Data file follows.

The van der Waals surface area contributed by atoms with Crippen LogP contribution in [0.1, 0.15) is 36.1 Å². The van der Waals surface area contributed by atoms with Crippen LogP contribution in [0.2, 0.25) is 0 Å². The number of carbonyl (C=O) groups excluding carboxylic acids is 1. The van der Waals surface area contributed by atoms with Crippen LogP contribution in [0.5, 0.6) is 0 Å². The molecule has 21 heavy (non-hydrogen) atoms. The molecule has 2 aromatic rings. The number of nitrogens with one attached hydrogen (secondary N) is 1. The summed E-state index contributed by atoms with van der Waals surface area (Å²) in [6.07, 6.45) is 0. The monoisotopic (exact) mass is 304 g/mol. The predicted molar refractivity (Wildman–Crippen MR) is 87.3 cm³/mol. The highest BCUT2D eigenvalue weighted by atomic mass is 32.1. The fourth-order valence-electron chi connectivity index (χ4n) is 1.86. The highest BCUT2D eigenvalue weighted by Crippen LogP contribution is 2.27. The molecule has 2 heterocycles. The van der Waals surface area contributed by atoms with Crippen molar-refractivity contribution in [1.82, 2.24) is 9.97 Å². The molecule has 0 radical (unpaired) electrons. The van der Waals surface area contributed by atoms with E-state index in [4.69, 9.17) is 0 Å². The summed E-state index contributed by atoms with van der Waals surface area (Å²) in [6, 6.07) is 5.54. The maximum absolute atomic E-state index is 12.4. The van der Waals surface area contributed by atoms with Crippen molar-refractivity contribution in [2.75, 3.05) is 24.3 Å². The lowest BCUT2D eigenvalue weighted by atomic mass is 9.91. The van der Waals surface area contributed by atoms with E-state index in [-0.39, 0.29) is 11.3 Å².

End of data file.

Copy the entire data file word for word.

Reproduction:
The van der Waals surface area contributed by atoms with Crippen LogP contribution in [0.1, 0.15) is 36.1 Å². The van der Waals surface area contributed by atoms with Crippen LogP contribution in [0.2, 0.25) is 0 Å². The number of carbonyl (C=O) groups excluding carboxylic acids is 1. The van der Waals surface area contributed by atoms with Crippen LogP contribution in [0.5, 0.6) is 0 Å². The molecule has 21 heavy (non-hydrogen) atoms. The molecule has 2 aromatic rings. The number of nitrogens with one attached hydrogen (secondary N) is 1. The summed E-state index contributed by atoms with van der Waals surface area (Å²) in [6.07, 6.45) is 0. The monoisotopic (exact) mass is 304 g/mol. The predicted molar refractivity (Wildman–Crippen MR) is 87.3 cm³/mol. The highest BCUT2D eigenvalue weighted by atomic mass is 32.1. The fourth-order valence-electron chi connectivity index (χ4n) is 1.86. The highest BCUT2D eigenvalue weighted by Crippen LogP contribution is 2.27. The molecule has 2 heterocycles. The van der Waals surface area contributed by atoms with Crippen molar-refractivity contribution in [1.82, 2.24) is 9.97 Å². The molecule has 0 radical (unpaired) electrons. The van der Waals surface area contributed by atoms with E-state index in [4.69, 9.17) is 0 Å². The summed E-state index contributed by atoms with van der Waals surface area (Å²) in [6, 6.07) is 5.54. The maximum absolute atomic E-state index is 12.4. The van der Waals surface area contributed by atoms with Crippen molar-refractivity contribution in [2.75, 3.05) is 24.3 Å². The lowest BCUT2D eigenvalue weighted by atomic mass is 9.91. The van der Waals surface area contributed by atoms with E-state index in [-0.39, 0.29) is 11.3 Å².